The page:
When I decided to publish my first fantasy series, I looked at the options and opted to do my own book covers. Why? Three reasons:
- Cost. I’m publishing for fun and didn’t want to pay out the cash for a pro. Let’s face it, that’s the reason most self-publishers do their own cover art. I knew it wouldn’t be easy. It’s not like you upload a photo, add your title and name, and publish to rave reviews on your book cover. I thought to save myself some cash. It didn’t work out that way. I’ve spent money on a tool I’m happy with, so I ended up paying anyway, and I’m still not an artist.
- It was a chance to work with new tools. I’ve enjoyed the process, but I’ve spent a lot of time learning tools/apps (and there’s still a lot for me to master at even a rudimentary level). This was time I could have spent writing. While I type this, I’m waiting for a render to complete and I can already see the lighting is off. (FYI, the lighting is always off on my first render of a scene.)
- I’m a control freak, plain and simple. Since I do my own covers, I have total control over what the cover looks like, even if it’s crap.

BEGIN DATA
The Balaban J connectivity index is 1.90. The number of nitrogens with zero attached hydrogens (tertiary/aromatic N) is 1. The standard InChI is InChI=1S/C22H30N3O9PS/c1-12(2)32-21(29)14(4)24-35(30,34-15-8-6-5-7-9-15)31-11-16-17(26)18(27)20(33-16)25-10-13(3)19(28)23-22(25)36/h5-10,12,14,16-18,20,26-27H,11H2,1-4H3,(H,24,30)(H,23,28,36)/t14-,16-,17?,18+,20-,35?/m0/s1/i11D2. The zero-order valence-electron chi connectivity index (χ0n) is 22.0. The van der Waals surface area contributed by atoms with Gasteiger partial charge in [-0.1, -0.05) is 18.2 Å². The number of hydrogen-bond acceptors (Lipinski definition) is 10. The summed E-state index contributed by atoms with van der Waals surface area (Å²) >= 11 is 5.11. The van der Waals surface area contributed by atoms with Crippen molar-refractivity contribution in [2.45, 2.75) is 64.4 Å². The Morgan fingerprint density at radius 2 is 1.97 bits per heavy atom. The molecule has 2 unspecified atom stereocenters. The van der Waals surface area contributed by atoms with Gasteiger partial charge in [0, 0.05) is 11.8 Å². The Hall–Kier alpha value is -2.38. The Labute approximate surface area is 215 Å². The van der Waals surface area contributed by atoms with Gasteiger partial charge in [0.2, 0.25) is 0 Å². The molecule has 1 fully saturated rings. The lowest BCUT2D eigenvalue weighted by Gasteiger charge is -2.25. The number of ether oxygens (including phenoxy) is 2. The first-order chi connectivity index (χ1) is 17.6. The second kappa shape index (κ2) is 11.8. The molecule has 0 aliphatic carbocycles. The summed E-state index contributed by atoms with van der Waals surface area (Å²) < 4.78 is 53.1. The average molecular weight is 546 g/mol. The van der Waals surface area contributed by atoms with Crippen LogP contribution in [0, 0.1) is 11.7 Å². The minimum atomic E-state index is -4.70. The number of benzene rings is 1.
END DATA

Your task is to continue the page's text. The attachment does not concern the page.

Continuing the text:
Looking over my reasons for doing my own cover art it appears that I should have hired a professional. (Learn from my mistake.) I have considered that option seriously and may end up doing so in the future. Publishing and marketing also take time from writing and perhaps it’s time to outsource a task, like cover art, where I lack the skill to be truly great. But the reason for this post is to let writers know that there is a big plus to creating some basic drawings of your world.
I’m not talking world maps, which anyone writing fantasy or science fiction must do, if for no other reason than to keep locations straight in your writing. I’m talking drawings to help you flesh out descriptions. When I created the first world for Finding Earth, I was having trouble describing that world. Finally, I drew one of the scenes. Suddenly, the feather petal tree took shape with it’s bumpy bark and feather like leaves on a single branch. The sticky orb became a bush the size of a human adult with many thin branches. Each branch had three to five green orbs containing a sticky sap that is used medicinally. The beacon tree grew huge, sporting a curved bark and a single branch. The branch droops down, weighed by the pods that absorb sunlight and glow in the dark aiding travel at night. Had I not played around with drawings, my vision of this world, and its descriptions, would not be nearly as defined.
Every writer approaches their world creation in their own way. I’ve found that drawing certain scenes help me define my worlds in a more accurate and believable way. Here are a few examples. None of them were for book covers. Most were me learning new tools and were created at least one year ago. All depict scenes from the Farseen.
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